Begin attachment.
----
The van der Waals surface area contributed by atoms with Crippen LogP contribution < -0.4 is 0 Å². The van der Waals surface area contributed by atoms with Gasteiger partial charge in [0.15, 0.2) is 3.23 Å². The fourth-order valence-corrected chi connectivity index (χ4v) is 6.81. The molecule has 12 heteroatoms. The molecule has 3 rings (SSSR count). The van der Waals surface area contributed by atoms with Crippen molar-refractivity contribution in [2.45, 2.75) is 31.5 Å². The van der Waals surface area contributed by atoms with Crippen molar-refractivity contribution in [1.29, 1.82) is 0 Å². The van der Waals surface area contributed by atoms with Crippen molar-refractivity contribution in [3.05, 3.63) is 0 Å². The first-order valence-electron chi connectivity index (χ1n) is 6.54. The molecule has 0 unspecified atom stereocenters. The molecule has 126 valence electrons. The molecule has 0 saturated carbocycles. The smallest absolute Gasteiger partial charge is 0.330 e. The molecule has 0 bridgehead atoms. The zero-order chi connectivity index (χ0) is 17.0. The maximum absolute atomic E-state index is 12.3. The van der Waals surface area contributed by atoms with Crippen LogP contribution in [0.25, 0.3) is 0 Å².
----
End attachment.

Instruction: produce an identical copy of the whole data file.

The van der Waals surface area contributed by atoms with Crippen LogP contribution < -0.4 is 0 Å². The van der Waals surface area contributed by atoms with Gasteiger partial charge in [0.15, 0.2) is 3.23 Å². The fourth-order valence-corrected chi connectivity index (χ4v) is 6.81. The molecule has 12 heteroatoms. The molecule has 3 rings (SSSR count). The van der Waals surface area contributed by atoms with Crippen molar-refractivity contribution in [2.45, 2.75) is 31.5 Å². The van der Waals surface area contributed by atoms with Crippen molar-refractivity contribution in [1.29, 1.82) is 0 Å². The van der Waals surface area contributed by atoms with Crippen molar-refractivity contribution in [3.05, 3.63) is 0 Å². The first-order valence-electron chi connectivity index (χ1n) is 6.54. The molecule has 0 unspecified atom stereocenters. The molecule has 126 valence electrons. The molecule has 0 saturated carbocycles. The smallest absolute Gasteiger partial charge is 0.330 e. The molecule has 0 bridgehead atoms. The zero-order chi connectivity index (χ0) is 17.0. The maximum absolute atomic E-state index is 12.3. The van der Waals surface area contributed by atoms with Crippen LogP contribution in [0.25, 0.3) is 0 Å².